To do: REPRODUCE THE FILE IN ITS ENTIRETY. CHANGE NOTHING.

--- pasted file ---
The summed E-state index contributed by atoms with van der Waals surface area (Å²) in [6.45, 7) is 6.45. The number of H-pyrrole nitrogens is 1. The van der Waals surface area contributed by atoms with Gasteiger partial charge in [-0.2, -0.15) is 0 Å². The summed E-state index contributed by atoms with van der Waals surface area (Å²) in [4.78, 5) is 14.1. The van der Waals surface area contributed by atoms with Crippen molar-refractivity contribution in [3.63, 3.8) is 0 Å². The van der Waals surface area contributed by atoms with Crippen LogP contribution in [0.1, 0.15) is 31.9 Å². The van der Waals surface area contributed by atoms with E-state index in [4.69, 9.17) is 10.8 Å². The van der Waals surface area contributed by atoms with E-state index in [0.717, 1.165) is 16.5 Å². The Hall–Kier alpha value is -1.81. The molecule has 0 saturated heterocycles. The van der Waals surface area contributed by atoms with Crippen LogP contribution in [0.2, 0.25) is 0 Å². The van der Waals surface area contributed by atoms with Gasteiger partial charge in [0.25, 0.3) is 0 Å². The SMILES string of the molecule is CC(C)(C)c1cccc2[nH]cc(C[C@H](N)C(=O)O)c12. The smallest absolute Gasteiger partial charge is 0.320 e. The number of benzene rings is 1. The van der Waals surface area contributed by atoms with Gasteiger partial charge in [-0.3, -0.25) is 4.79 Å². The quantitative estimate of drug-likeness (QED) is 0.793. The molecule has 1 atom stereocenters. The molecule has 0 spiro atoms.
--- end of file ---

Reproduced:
The summed E-state index contributed by atoms with van der Waals surface area (Å²) in [6.45, 7) is 6.45. The number of H-pyrrole nitrogens is 1. The van der Waals surface area contributed by atoms with Gasteiger partial charge in [-0.2, -0.15) is 0 Å². The summed E-state index contributed by atoms with van der Waals surface area (Å²) in [4.78, 5) is 14.1. The van der Waals surface area contributed by atoms with Crippen molar-refractivity contribution in [3.63, 3.8) is 0 Å². The van der Waals surface area contributed by atoms with Crippen LogP contribution in [0.1, 0.15) is 31.9 Å². The van der Waals surface area contributed by atoms with E-state index in [4.69, 9.17) is 10.8 Å². The van der Waals surface area contributed by atoms with E-state index in [0.717, 1.165) is 16.5 Å². The Hall–Kier alpha value is -1.81. The molecule has 0 saturated heterocycles. The van der Waals surface area contributed by atoms with Crippen LogP contribution in [0.2, 0.25) is 0 Å². The van der Waals surface area contributed by atoms with Gasteiger partial charge in [0.25, 0.3) is 0 Å². The SMILES string of the molecule is CC(C)(C)c1cccc2[nH]cc(C[C@H](N)C(=O)O)c12. The smallest absolute Gasteiger partial charge is 0.320 e. The number of benzene rings is 1. The van der Waals surface area contributed by atoms with Gasteiger partial charge in [-0.3, -0.25) is 4.79 Å². The quantitative estimate of drug-likeness (QED) is 0.793. The molecule has 1 atom stereocenters. The molecule has 0 spiro atoms.